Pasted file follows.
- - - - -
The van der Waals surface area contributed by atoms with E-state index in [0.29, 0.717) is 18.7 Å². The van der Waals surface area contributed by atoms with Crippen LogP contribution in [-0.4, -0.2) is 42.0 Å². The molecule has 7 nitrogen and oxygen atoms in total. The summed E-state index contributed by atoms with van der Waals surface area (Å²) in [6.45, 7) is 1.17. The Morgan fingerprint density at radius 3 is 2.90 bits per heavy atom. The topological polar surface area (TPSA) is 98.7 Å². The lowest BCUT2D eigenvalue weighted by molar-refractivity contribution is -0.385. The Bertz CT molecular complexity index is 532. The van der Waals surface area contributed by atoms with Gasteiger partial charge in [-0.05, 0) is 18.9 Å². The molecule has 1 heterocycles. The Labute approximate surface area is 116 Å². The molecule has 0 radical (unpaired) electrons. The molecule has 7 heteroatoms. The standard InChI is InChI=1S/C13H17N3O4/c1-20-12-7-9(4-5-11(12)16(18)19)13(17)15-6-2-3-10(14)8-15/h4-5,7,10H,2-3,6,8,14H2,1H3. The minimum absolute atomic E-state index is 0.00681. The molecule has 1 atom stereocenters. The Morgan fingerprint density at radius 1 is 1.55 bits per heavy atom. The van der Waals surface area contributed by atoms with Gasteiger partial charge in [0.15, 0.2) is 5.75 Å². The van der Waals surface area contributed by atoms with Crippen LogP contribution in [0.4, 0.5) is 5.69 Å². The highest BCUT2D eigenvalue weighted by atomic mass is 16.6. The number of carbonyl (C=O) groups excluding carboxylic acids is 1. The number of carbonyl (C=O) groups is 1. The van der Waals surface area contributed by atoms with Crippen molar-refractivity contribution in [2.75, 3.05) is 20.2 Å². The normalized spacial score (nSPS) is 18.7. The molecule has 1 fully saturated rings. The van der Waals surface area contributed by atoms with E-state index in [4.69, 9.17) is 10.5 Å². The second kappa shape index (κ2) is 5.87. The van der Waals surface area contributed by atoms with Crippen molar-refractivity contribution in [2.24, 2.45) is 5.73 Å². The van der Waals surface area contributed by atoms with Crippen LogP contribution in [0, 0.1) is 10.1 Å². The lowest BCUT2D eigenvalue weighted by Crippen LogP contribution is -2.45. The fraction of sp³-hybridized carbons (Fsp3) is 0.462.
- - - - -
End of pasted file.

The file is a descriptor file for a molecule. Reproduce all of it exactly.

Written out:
The van der Waals surface area contributed by atoms with E-state index in [0.29, 0.717) is 18.7 Å². The van der Waals surface area contributed by atoms with Crippen LogP contribution in [-0.4, -0.2) is 42.0 Å². The molecule has 7 nitrogen and oxygen atoms in total. The summed E-state index contributed by atoms with van der Waals surface area (Å²) in [6.45, 7) is 1.17. The Morgan fingerprint density at radius 3 is 2.90 bits per heavy atom. The topological polar surface area (TPSA) is 98.7 Å². The lowest BCUT2D eigenvalue weighted by molar-refractivity contribution is -0.385. The Bertz CT molecular complexity index is 532. The van der Waals surface area contributed by atoms with Gasteiger partial charge in [-0.05, 0) is 18.9 Å². The molecule has 1 heterocycles. The Labute approximate surface area is 116 Å². The molecule has 0 radical (unpaired) electrons. The molecule has 7 heteroatoms. The standard InChI is InChI=1S/C13H17N3O4/c1-20-12-7-9(4-5-11(12)16(18)19)13(17)15-6-2-3-10(14)8-15/h4-5,7,10H,2-3,6,8,14H2,1H3. The minimum absolute atomic E-state index is 0.00681. The molecule has 1 atom stereocenters. The Morgan fingerprint density at radius 1 is 1.55 bits per heavy atom. The van der Waals surface area contributed by atoms with Gasteiger partial charge in [0.15, 0.2) is 5.75 Å². The van der Waals surface area contributed by atoms with Crippen LogP contribution in [0.4, 0.5) is 5.69 Å². The highest BCUT2D eigenvalue weighted by atomic mass is 16.6. The number of carbonyl (C=O) groups excluding carboxylic acids is 1. The number of carbonyl (C=O) groups is 1. The van der Waals surface area contributed by atoms with Crippen molar-refractivity contribution in [2.75, 3.05) is 20.2 Å². The normalized spacial score (nSPS) is 18.7. The molecule has 1 fully saturated rings. The van der Waals surface area contributed by atoms with E-state index in [4.69, 9.17) is 10.5 Å². The second kappa shape index (κ2) is 5.87. The van der Waals surface area contributed by atoms with Crippen molar-refractivity contribution in [2.24, 2.45) is 5.73 Å². The van der Waals surface area contributed by atoms with Crippen LogP contribution in [0, 0.1) is 10.1 Å². The lowest BCUT2D eigenvalue weighted by Crippen LogP contribution is -2.45. The fraction of sp³-hybridized carbons (Fsp3) is 0.462.